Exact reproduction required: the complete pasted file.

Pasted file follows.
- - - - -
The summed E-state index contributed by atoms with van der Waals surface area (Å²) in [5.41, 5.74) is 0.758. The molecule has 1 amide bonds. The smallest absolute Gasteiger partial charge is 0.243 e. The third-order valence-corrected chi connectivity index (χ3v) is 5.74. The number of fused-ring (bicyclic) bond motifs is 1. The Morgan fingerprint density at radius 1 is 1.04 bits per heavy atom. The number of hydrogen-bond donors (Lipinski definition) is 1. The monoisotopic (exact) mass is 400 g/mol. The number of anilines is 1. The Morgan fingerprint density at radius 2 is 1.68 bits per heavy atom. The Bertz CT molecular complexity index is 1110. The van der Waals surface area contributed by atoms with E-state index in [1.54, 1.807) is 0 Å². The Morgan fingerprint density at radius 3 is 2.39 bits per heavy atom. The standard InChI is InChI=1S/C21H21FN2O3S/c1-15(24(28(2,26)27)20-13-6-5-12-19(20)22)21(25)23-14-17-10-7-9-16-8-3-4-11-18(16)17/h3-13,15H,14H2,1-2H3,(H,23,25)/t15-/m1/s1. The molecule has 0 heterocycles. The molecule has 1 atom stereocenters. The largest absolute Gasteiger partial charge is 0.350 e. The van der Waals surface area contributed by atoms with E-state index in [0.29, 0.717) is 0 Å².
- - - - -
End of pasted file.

The summed E-state index contributed by atoms with van der Waals surface area (Å²) in [5.41, 5.74) is 0.758. The molecule has 1 amide bonds. The smallest absolute Gasteiger partial charge is 0.243 e. The third-order valence-corrected chi connectivity index (χ3v) is 5.74. The number of fused-ring (bicyclic) bond motifs is 1. The Morgan fingerprint density at radius 1 is 1.04 bits per heavy atom. The number of hydrogen-bond donors (Lipinski definition) is 1. The monoisotopic (exact) mass is 400 g/mol. The number of anilines is 1. The Morgan fingerprint density at radius 2 is 1.68 bits per heavy atom. The Bertz CT molecular complexity index is 1110. The van der Waals surface area contributed by atoms with E-state index in [1.54, 1.807) is 0 Å². The Morgan fingerprint density at radius 3 is 2.39 bits per heavy atom. The standard InChI is InChI=1S/C21H21FN2O3S/c1-15(24(28(2,26)27)20-13-6-5-12-19(20)22)21(25)23-14-17-10-7-9-16-8-3-4-11-18(16)17/h3-13,15H,14H2,1-2H3,(H,23,25)/t15-/m1/s1. The molecule has 0 heterocycles. The molecule has 1 atom stereocenters. The largest absolute Gasteiger partial charge is 0.350 e. The van der Waals surface area contributed by atoms with E-state index in [0.29, 0.717) is 0 Å².